Don't Get Caught in A Phosphate Bottleneck

March 19, 2014 07:11 AM
 

 

Anhydrous is priced $230 below year ago; potash about half of that at $115. Urea and UAN have all but recovered from the dramatic price slide that was set off by declines in corn futures last summer.

Phosphate has me scratching my head and as we look ahead to the spring application, DAP/MAP prices are currently running about $75 below year-ago. Part of the recovery here is due to declining production amid a 16% shortfall year-over in North American inventories.

Agrium reports in its March Crop Input Market Report that North American phosphate production fell 5% in January and another 9% the following month. Sendouts downstream have been strong through the winter as dealers resupply.Picture7

Many have suspected applications of both P&K will be low as corn futures are giving growers little inspiration to overextend on their inputs budget. But this may not be the case.

The general consensus of current ag thought has crop prices remaining low compared to years prior as long as until 2016. Political unrest in Ukraine is helping buttress U.S. crop prices and the South Americans are making beans easy to love. Many believe that problems with ag finance in Ukraine and the potential for all-out war will limit corm plantings there and that would help shave bushels off the global supply. That would be price positive for American corn, and likely wheat as well.

If growers believe production margins on the farm will stay low for the next few years, based on solid returns from the '13 crop, cash on hand might inspire growers to bank P&K this year and wait and see for next year. That could explain how inventories of phosphate are low -- based on expectations of low demand -- and why phosphate production has yet to answer the supply shortfall.

Potash inventories are high. Ammonia production is high, and so are stocks on hand. There is even a portion left over from last fall, when winter weather cut short the application window. Our wild card is the weather. Remember last spring when early spring rains -- and even some shots of snow -- had fields too muddy to be worked. That had more growers relying on post-emerge applications, mostly sidedressed UAN. A cool, wet spring is in the forecast and if that plays out, anhydrous applications may shift to UAN.Picture3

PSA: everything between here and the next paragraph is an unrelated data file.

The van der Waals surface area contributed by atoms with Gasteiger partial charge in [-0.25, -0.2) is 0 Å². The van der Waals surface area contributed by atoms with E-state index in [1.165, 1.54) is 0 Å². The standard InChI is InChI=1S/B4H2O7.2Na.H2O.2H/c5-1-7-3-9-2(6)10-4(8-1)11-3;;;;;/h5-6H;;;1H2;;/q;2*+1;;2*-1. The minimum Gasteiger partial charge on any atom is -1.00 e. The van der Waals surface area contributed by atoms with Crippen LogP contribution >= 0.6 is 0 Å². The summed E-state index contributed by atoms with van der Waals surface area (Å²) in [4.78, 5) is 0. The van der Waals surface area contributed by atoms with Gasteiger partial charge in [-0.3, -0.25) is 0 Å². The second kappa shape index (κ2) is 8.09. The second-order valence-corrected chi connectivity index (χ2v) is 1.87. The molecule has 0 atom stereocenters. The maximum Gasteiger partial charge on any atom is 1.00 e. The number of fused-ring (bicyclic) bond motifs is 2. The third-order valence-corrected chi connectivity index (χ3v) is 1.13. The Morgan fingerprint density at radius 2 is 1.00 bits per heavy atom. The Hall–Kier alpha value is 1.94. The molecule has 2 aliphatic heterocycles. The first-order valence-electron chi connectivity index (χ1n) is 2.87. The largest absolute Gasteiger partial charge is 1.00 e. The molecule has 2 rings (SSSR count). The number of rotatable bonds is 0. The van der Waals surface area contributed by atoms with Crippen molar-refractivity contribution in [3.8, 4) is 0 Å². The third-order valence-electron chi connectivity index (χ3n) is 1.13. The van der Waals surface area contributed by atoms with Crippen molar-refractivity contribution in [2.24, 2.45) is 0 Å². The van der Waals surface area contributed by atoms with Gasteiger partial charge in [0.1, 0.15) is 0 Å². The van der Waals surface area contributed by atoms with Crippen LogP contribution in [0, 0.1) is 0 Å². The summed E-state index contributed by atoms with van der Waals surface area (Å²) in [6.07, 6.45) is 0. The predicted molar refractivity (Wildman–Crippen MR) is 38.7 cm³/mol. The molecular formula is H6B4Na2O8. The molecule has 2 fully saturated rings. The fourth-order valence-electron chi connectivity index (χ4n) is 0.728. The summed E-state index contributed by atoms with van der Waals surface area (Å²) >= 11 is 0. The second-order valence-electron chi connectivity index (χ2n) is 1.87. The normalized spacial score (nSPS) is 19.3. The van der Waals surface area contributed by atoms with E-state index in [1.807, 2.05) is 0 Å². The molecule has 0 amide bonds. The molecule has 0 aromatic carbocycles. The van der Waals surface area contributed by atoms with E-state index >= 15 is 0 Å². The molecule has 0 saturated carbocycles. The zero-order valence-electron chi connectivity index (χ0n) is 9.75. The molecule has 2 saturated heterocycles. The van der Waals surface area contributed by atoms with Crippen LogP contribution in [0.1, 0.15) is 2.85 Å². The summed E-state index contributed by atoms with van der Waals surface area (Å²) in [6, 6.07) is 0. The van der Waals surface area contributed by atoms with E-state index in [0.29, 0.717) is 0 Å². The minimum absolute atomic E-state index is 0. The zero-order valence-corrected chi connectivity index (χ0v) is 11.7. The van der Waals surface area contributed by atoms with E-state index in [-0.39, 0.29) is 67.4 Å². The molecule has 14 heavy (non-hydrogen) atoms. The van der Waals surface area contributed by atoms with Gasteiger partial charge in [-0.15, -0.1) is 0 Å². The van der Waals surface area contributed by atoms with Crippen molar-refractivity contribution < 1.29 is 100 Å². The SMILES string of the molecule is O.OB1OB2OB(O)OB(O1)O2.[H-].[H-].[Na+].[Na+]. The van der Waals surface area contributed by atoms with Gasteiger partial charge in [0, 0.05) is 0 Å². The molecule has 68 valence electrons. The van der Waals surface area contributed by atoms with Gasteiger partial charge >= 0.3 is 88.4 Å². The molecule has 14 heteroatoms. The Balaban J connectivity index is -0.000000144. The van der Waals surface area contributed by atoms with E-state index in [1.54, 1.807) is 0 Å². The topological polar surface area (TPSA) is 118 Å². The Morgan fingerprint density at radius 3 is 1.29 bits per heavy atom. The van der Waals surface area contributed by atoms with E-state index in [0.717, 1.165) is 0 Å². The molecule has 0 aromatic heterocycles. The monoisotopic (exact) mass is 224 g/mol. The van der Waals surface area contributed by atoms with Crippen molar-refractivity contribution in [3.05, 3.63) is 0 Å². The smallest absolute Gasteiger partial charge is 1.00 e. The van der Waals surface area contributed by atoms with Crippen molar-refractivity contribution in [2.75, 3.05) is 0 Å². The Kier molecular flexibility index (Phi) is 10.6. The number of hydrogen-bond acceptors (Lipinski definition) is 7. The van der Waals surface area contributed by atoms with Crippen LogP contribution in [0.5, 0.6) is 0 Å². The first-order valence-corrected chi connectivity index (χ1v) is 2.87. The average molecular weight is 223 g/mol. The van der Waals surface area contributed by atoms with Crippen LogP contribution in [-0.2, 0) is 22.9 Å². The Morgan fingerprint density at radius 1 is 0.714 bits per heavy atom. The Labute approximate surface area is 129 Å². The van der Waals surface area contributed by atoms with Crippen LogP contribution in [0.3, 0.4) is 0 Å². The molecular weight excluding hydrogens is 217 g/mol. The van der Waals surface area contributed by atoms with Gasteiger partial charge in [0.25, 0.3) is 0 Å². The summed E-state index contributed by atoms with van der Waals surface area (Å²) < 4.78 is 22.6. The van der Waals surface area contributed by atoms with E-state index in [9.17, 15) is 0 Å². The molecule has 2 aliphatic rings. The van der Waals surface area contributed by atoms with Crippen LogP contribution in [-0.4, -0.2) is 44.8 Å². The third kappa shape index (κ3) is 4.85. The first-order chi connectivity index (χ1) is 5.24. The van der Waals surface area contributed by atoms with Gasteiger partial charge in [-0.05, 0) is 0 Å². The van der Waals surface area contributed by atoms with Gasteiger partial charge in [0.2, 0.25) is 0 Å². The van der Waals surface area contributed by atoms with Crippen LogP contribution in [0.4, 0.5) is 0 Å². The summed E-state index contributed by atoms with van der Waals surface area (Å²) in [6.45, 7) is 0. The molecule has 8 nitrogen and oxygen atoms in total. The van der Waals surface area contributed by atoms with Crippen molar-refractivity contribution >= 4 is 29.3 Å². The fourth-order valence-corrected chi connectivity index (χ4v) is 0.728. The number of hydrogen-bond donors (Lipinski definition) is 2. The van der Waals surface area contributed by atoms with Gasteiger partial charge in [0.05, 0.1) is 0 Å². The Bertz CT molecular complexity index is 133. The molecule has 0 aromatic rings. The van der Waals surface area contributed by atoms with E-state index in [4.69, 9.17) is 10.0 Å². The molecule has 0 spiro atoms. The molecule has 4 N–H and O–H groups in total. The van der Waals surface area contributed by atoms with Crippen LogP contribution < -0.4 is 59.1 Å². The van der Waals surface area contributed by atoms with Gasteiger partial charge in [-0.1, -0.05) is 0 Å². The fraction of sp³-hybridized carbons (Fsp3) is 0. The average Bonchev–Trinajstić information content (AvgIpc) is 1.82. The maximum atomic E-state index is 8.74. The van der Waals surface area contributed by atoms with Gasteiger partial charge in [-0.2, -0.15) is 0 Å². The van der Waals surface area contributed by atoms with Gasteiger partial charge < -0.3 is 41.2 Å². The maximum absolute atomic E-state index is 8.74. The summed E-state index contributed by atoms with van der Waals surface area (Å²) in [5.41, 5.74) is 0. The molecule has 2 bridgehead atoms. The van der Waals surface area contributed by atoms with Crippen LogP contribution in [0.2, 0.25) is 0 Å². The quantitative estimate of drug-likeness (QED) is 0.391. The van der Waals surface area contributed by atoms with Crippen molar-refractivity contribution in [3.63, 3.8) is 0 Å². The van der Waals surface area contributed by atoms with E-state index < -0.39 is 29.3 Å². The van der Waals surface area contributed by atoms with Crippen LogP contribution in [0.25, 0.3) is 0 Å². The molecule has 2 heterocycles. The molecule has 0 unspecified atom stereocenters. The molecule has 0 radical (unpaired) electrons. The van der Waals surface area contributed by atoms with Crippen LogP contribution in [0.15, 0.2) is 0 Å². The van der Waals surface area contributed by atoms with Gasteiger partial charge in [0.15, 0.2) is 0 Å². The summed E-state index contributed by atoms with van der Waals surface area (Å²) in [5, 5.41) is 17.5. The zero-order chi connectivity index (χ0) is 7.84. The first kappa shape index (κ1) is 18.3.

But growers had no better luck applying P&K last fall and the same weather constraints that could keep spring anhydrous applications at a minimum would also limit P&K applications. Perhaps that is what phosphate manufacturers are thinking. If UAN is currently overpriced, and anhydrous is underpriced, phosphate walks the middle of the road. We see little reason -- beyond the year-over margin -- for anhydrous to run up fast and furious.

The factors that do not scare us on anhydrous, however, make us uneasy about phosphate. Phosphate inventories are low, production rates are low and the expectation is for demand to be low as well. But if demand is strong in the spring, as I believe, there is a supply bottleneck looming for DAP/MAP which could lead to higher prices for phosphate by spring. We are currently 80% filled on spring phosphate. Downside potential is limited here, but expected new-crop revenue based on Dec corn futures has climbed above break-even for many growers and that may signal a shift in application intentions for spring.

If you are planning to apply phosphate in the spring and have not booked any yet, it is time to get on the stick.


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